People count on the criminal justice system to handle cases in which people break the law. They generally don’t think that a person can be convicted of a crime that never even happened based on fabricated or mistaken statements from alleged victims or witnesses. Unfortunately, no-crime wrongful convictions are possible within the American criminal justice system, and they happen more than most people realize.
Why aren’t these kinds of cases weeded out in due time? Several reasons are possible.
In some court systems, the issue defendants face is that one public defender is assigned to work in a courtroom with a specific judge. Because of this, the public defender might realize that they can’t rock the boat too much for one person or others who are facing charges might suffer because the judge isn’t pleased with the attorney. That causes them to dampen down the fight they might otherwise put up for their client.
Another issue is that judges are the ones who appoint the attorneys in some jurisdictions. There’s a chance that if a judge knows that a specific attorney is going to fight hard for their clients that they might skip over that lawyer when they’re appointing someone for a specific case. They know that the attorney might take up a lot of the court’s time fighting for that client, and they don’t necessarily want that to happen.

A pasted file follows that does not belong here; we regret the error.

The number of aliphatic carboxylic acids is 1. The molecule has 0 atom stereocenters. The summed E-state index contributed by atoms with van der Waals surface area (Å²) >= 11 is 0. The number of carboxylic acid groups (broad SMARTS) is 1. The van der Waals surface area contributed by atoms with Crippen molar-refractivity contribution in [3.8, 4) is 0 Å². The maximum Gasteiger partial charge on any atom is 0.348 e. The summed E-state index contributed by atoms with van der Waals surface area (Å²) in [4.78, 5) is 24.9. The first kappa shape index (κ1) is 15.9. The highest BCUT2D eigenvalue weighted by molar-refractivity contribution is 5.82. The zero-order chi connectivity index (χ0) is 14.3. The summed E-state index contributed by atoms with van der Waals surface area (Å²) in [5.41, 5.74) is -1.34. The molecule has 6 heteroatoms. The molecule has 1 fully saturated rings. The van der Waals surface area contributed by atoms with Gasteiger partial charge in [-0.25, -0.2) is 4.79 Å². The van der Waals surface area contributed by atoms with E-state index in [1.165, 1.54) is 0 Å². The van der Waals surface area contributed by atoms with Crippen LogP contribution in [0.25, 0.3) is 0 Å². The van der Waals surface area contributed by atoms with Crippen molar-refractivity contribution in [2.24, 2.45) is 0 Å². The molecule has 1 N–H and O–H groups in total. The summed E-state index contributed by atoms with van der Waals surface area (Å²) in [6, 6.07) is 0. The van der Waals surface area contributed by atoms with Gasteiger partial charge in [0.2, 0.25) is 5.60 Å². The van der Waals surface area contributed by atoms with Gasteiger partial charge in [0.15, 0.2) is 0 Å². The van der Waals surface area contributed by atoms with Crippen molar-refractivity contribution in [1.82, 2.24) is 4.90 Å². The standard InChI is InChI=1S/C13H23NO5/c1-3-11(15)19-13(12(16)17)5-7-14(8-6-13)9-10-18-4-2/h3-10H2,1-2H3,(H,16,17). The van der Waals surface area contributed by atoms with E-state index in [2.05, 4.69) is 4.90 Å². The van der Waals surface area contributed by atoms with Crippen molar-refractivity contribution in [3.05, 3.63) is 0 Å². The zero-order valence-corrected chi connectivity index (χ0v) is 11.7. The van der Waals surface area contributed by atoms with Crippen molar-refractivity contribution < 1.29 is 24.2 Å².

Plus, there’s really no incentive for prosecutors to look deeply into an alleged victim’s story if they aren’t inclined to do so. Prosecutorial immunity means that prosecutors won’t face backlash for doing their job duties, so there’s a chance that nothing would happen even if they fight for a conviction of a crime that didn’t happen. Unfortunately, this is sometimes the case when a prosecutor is concerned about their conviction numbers for an upcoming election.
Ultimately, the best way that any defendant can combat the possibility of facing a no-crime wrongful conviction is to hire an attorney who will fight head-on in every battle that comes up during their case. Working with a lawyer who sets a defense strategy based on the defendant’s facts is critical.